Here’s some straight talk on clinical pathways. We’ve all gotten the message on “evidence based” medicine by which payers use data, primarily from randomized controlled trials (RCTs) to decide what treatments they will cover. I’ve had some concerns about that since Dr. Marissa Carter and I published a paper showing that nearly 75% of the patients in wound centers would have been excluded from every wound care RCT published between 1998 and 2008. In other words, the RCTs are “non-generalizable” – meaning, they don’t include the sick patients we see, but the results are used to determine whether certain treatments are covered.
As any wound care clinician knows, the key to good outcomes is not providing one specific “evidence based” therapy, but methodically performing a host of interventions many of which are simply appropriate usual care. This methodical approach to patient care can best be described as a “pathway.” A good pathway ensures that a patient gets (in a logical sequence)—basic blood work, vascular screening, regular off-loading and/or compression, nutritional assessment, treatment of deep tissue infection, debridement, etc. If the wound has not closed by at least 30% within 30 days, then it is not on a healing trajectory and advanced therapeutics may be considered. That’s when the discussion about pathways gets interesting.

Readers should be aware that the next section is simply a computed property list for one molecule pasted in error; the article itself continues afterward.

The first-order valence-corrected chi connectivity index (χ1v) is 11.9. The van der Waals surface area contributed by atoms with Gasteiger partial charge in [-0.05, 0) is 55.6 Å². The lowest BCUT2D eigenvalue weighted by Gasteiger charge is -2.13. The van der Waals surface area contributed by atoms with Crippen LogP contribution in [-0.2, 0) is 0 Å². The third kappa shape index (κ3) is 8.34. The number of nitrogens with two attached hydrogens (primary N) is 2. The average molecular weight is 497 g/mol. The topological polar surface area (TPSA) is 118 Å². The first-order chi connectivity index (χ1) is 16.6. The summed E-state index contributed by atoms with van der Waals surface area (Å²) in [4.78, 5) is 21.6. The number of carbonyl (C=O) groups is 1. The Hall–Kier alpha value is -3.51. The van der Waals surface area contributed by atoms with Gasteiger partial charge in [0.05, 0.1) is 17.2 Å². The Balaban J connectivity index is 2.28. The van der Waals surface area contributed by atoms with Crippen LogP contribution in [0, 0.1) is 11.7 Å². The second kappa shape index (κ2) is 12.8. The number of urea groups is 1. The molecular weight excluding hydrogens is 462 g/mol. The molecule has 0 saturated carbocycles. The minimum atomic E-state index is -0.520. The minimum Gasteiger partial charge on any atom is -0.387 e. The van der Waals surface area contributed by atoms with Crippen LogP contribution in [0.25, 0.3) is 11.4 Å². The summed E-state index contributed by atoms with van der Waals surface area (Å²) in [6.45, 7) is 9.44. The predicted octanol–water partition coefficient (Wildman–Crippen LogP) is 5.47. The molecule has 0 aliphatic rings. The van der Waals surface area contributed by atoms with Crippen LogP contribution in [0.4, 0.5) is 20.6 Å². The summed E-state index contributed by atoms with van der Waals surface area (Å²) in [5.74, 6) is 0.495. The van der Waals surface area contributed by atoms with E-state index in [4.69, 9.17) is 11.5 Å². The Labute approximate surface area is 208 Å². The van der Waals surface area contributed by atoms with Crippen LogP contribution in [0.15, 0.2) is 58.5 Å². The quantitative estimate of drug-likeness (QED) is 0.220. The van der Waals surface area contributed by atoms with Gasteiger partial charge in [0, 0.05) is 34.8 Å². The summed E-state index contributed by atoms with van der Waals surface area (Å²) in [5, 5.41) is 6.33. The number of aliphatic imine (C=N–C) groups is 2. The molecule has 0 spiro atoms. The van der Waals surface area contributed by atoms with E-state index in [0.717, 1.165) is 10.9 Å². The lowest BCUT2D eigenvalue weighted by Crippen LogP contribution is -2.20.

In conjunction with the Institute for Clinical Outcomes Research (ICOR), the USWR has predictive models for each major wound type that can estimate the likelihood that a given wound will heal. These models could be used to prioritize advanced therapeutics for patients whose wounds have a low likelihood of healing. We also have a model that can predict the number of HBOT treatments needed to improve a DFU (and which might be used to predict those patients for whom HBOT is futile).
Payers have already created customized pathways for oncology patients. They are now beginning to do it for wound care patients. These pathways could theoretically use models to prioritize certain types of care, or to omit certain interventions (like hyperbaric oxygen therapy) altogether. They are being written now by virtually every major payer.
In an April white paper, The Personalized Medicine Coalition said that payers need to work with stakeholders early on to structure clinical pathways appropriately, given that evidence needed to justify the use of “personalized medicine” like this is likely to take more time and require additional information. The National Patient Advocate Foundation has raised concerns surrounding payers’ use of clinical pathways in a July report, saying that transparency must be an important aspect of clinical pathways. At the very least, patients should have the right to know when their physician is participating in a clinical pathway. Avalere also raised transparency as a concern in own report on the issue. The report said there is limited public information about pathway development and the degree of flexibility clinicians have to adopt treatment plans that deviate from a pathway to meet patients’ needs.